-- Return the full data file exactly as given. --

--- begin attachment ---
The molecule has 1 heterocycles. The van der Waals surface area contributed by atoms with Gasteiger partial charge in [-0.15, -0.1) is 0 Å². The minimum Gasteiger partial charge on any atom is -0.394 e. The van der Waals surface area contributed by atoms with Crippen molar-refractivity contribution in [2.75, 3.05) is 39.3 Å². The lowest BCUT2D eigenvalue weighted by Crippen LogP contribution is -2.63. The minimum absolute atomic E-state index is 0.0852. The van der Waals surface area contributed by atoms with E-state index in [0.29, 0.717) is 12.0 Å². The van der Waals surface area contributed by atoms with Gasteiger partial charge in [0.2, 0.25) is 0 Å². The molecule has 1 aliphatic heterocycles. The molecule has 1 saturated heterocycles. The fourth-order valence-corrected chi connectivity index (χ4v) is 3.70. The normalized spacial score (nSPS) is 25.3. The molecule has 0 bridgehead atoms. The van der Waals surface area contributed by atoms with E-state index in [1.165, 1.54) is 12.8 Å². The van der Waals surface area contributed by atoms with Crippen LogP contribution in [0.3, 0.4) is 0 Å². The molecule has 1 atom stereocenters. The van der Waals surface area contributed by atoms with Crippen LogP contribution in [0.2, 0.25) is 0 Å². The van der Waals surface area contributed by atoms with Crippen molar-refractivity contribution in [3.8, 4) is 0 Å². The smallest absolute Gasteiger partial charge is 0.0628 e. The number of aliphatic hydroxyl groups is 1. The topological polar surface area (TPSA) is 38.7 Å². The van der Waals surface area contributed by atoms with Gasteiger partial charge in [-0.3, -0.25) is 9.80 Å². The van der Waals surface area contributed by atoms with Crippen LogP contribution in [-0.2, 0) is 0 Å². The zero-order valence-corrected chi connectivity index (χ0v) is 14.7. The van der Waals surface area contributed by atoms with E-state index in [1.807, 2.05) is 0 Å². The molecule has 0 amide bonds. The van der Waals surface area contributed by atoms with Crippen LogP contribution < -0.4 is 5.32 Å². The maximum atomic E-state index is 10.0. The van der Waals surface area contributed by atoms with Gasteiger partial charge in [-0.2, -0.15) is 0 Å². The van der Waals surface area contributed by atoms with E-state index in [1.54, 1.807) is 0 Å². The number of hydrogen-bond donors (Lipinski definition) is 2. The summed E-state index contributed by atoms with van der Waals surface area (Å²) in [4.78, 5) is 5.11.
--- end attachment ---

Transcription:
The molecule has 1 heterocycles. The van der Waals surface area contributed by atoms with Gasteiger partial charge in [-0.15, -0.1) is 0 Å². The minimum Gasteiger partial charge on any atom is -0.394 e. The van der Waals surface area contributed by atoms with Crippen molar-refractivity contribution in [2.75, 3.05) is 39.3 Å². The lowest BCUT2D eigenvalue weighted by Crippen LogP contribution is -2.63. The minimum absolute atomic E-state index is 0.0852. The van der Waals surface area contributed by atoms with E-state index in [0.29, 0.717) is 12.0 Å². The van der Waals surface area contributed by atoms with Gasteiger partial charge in [0.2, 0.25) is 0 Å². The molecule has 1 aliphatic heterocycles. The molecule has 1 saturated heterocycles. The fourth-order valence-corrected chi connectivity index (χ4v) is 3.70. The normalized spacial score (nSPS) is 25.3. The molecule has 0 bridgehead atoms. The van der Waals surface area contributed by atoms with E-state index in [1.165, 1.54) is 12.8 Å². The van der Waals surface area contributed by atoms with Crippen LogP contribution in [0.3, 0.4) is 0 Å². The molecule has 1 atom stereocenters. The van der Waals surface area contributed by atoms with Crippen LogP contribution in [0.2, 0.25) is 0 Å². The van der Waals surface area contributed by atoms with Crippen molar-refractivity contribution in [3.8, 4) is 0 Å². The smallest absolute Gasteiger partial charge is 0.0628 e. The number of aliphatic hydroxyl groups is 1. The topological polar surface area (TPSA) is 38.7 Å². The van der Waals surface area contributed by atoms with Gasteiger partial charge in [-0.3, -0.25) is 9.80 Å². The van der Waals surface area contributed by atoms with Crippen LogP contribution in [-0.2, 0) is 0 Å². The zero-order valence-corrected chi connectivity index (χ0v) is 14.7. The van der Waals surface area contributed by atoms with E-state index in [1.807, 2.05) is 0 Å². The molecule has 0 amide bonds. The van der Waals surface area contributed by atoms with Crippen LogP contribution < -0.4 is 5.32 Å². The maximum atomic E-state index is 10.0. The van der Waals surface area contributed by atoms with Gasteiger partial charge in [-0.2, -0.15) is 0 Å². The van der Waals surface area contributed by atoms with E-state index in [1.54, 1.807) is 0 Å². The number of hydrogen-bond donors (Lipinski definition) is 2. The summed E-state index contributed by atoms with van der Waals surface area (Å²) in [4.78, 5) is 5.11.